Saturday, October 11, 2008

Size Matters

When I was at my book group the other night, we were supposed to be discussing The Master and Margarita (well, we did for a while), but we ended up talking about the economy and other current events that are on every one's mind.
One of the women attending is from Manhattan and we were all marveling at the fact that she, her husband, their three (with one more on the way) children all live in an 800 square foot, one bedroom apartment. Their one bedroom is divided with a (reportedly very beautiful) curtain so they has some of their own space. We wondered how they did it. But this woman had a very interesting response. She asked "When did houses get so big?" Driving around our community with it's crazy McMansions you would think they were a necessary part of modern living (along with a Hummer). But she pointed out that if you go to neighborhoods that are maybe only 30 years old the houses are dramatically smaller, and people all grew up together. My friend Trish told us that in Ireland the house that she grew up in was only 900 square feet and seven people lived there. So, we discussed the idea of how houses have gotten so big that we all have our own private museums, parks and theaters and we never leave the house. This sounded a little too familiar to me, so I started to think about what space means to us as a culture and why we place so much value on it.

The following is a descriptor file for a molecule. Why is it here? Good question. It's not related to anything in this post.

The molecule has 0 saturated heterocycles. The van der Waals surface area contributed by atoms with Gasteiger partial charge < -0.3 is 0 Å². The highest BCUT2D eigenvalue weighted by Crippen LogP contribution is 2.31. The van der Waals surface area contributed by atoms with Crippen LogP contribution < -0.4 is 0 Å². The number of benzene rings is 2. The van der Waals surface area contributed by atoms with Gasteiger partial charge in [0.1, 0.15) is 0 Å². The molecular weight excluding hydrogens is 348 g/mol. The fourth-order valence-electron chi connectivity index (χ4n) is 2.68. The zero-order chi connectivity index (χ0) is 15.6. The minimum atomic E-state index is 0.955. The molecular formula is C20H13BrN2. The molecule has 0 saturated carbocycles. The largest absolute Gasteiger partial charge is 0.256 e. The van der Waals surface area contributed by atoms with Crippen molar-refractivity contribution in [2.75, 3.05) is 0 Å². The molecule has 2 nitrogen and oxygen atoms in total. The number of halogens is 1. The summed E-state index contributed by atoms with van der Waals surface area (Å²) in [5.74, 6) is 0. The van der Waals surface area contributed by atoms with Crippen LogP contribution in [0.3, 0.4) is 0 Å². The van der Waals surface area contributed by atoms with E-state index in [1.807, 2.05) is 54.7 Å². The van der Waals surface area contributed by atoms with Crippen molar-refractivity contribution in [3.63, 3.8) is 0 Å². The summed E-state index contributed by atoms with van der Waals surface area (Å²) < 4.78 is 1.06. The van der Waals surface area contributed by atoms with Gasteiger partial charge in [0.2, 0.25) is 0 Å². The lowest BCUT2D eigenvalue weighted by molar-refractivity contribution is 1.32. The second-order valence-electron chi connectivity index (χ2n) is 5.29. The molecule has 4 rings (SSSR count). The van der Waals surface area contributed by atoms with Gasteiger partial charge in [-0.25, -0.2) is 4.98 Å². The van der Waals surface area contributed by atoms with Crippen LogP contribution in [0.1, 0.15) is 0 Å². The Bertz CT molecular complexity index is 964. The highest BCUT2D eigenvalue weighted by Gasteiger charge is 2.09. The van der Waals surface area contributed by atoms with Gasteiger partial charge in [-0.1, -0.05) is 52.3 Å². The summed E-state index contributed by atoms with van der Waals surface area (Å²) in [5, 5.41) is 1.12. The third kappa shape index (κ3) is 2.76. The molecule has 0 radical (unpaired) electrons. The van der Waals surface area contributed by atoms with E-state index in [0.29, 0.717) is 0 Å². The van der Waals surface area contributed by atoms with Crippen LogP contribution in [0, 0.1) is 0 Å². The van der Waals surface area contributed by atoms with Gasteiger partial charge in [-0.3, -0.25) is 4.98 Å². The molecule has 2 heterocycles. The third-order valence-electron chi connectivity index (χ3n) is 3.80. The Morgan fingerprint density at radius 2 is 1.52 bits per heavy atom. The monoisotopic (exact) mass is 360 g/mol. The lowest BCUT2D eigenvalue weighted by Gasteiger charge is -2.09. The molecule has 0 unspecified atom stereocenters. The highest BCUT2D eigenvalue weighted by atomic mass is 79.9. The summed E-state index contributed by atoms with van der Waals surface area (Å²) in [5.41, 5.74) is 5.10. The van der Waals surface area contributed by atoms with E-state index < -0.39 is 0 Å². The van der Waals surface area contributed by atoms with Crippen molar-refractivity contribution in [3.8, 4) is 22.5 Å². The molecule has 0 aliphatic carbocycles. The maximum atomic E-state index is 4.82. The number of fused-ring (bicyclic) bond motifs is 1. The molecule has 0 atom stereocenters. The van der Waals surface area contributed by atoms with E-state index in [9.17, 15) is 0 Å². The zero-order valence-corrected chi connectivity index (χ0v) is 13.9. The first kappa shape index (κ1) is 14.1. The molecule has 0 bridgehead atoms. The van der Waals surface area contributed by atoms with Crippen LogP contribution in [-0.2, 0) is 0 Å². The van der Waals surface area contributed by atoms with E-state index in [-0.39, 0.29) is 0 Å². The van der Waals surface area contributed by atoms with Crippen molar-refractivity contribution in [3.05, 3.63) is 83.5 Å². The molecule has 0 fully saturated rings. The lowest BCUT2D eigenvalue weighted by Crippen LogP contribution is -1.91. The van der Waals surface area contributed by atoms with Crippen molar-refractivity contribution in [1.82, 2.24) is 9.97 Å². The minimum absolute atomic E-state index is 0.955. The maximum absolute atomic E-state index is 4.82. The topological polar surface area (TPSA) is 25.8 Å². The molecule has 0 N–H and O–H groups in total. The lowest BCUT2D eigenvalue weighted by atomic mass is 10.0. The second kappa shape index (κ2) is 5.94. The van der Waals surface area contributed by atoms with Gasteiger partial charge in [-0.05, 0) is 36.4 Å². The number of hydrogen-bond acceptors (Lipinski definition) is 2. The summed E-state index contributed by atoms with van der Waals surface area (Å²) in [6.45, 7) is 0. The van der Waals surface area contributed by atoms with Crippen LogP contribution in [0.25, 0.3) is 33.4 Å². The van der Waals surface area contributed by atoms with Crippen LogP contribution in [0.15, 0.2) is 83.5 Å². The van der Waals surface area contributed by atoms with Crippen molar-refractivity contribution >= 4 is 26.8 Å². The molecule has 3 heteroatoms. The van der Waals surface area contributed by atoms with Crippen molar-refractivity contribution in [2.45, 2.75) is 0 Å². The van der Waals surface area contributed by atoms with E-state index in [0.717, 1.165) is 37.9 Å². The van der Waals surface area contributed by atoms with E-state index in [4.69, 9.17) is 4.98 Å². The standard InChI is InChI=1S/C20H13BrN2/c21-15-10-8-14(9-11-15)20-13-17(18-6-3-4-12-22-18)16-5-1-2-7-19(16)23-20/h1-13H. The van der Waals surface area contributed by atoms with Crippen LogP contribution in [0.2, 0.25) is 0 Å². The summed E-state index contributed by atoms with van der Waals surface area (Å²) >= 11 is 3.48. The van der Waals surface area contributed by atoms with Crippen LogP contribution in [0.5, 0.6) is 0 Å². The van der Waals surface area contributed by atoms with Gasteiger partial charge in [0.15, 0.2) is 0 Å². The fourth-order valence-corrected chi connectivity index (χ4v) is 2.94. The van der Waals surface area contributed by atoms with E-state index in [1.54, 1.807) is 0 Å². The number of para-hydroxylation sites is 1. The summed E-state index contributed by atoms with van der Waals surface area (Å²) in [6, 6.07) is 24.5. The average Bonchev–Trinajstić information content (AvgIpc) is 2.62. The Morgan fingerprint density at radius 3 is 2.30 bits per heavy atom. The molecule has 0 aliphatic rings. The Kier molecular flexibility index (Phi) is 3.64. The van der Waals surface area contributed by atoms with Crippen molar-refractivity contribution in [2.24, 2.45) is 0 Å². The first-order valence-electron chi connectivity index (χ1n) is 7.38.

Because we are building a new home, these things were already on my mind. We feel that the size of our new house is exactly what we need, but its going to be more than three times the size of the home Trish grew up in. And there's four of us. Do we need the space? I still haven't come up with an answer, but I have been thinking a lot about it.
Strangely enough, the first thing that struck me is how little garbage we are producing these days. We are living in a condo half the size of our last house temporarily until the new house is built. I noticed pretty quickly that our garbage cans were half full at the most when trash day came around, and at our old house they were always full. The cans were the same size, so what was up? I figured we just had a slow week. And then it happened again, and again, and again. I came to the realization that the more space you have, the more stuff you use in it. I bought more at Costco because I had a bigger fridge and more cupboard space. I bought more for my kids because they had a big toy closet and lots of space to store clothes. I pretty much bought more of everything. Just because I had the space. Is that crazy or what?
And these thoughts led me to think back to when Steve and I were living in London in a 350 sq. ft. studio apartment. When I first saw it I cried, then for a month tried to figure how we could afford a bigger place. Then a friend invited us over for dinner one night and we saw his apartment was even smaller, and he shared the bathroom with six other people. All of a sudden, my place felt like a palace. And then I started to notice other things, like I was just a couple of blocks away from Hyde Park. Like how close I lived to three major Underground lines and could get anywhere in the city in about a half hour. Like I was living in London, and I was crying about my stupid studio apartment? How lame.
So, I guess my point is, I want to build our new house responsibly. I want it to be Our Ibiza, but maybe more a place to take a rest before going out into the world, and not a retreat from all it has to offer. And I want to keep my garbage cans half full.